EXPERIMENTAL STUDY OF SCATTERING IN REAL ATMOSPHERES
TECHNICAL OPERATIONS INC BURLINGTON MA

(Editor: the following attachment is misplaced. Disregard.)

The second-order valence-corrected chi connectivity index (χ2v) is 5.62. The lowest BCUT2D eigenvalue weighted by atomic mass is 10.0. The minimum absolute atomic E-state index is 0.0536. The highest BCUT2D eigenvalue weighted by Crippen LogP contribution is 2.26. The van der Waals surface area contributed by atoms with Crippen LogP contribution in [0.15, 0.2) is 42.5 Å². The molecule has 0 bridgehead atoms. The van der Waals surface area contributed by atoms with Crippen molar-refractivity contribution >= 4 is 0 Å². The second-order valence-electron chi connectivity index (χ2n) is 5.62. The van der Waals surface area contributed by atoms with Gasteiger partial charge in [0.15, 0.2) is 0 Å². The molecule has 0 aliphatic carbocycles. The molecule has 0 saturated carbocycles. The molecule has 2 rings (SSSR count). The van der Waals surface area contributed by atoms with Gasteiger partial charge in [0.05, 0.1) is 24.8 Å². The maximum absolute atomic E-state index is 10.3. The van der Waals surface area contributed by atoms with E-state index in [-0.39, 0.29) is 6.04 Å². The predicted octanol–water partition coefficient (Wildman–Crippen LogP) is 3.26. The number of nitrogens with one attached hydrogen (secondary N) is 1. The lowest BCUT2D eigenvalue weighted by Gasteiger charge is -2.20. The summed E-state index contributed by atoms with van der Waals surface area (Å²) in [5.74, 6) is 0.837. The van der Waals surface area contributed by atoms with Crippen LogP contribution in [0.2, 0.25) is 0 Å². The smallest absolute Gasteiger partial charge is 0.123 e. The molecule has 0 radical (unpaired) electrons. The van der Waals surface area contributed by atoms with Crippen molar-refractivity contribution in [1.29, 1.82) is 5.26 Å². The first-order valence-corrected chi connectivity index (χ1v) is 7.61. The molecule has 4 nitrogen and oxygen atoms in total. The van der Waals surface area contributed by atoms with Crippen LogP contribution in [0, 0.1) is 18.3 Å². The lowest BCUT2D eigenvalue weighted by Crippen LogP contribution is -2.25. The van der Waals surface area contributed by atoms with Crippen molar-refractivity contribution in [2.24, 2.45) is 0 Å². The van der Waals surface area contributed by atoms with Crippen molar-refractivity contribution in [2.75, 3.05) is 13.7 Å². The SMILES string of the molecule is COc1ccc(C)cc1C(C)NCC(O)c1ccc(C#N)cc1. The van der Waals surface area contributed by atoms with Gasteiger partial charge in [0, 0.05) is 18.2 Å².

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The scattering of visible light in hazes and fogs was investigated experimentally, using balloon-borne flash bulb clusters as sources and calibrated cameras as detectors. By defocusing the cameras, measurements of both the direct and the scattered components could be obtained on the same film. Several detectors were stationed on the ground at various distances up to 15 kms from the source. Results indicate that transmission of the direct components decrease exponentially and as the inverse square of the slant range R, while scattered radiation transmission can be described by a different exponential and the inverse first power of the slant range. All transmission constants can be related to the visibility at the time of measurement. Brightness of the aureole surrounding the source decrease inversely as R to the second power sin to the second power theta, where theta is the angular distance from the source as seen by the observer. This is an average relationship applying at all distances and fog densities observed. A general expression for the total flux from a point source reaching an observer is given in terms only of the visibility and the slant range.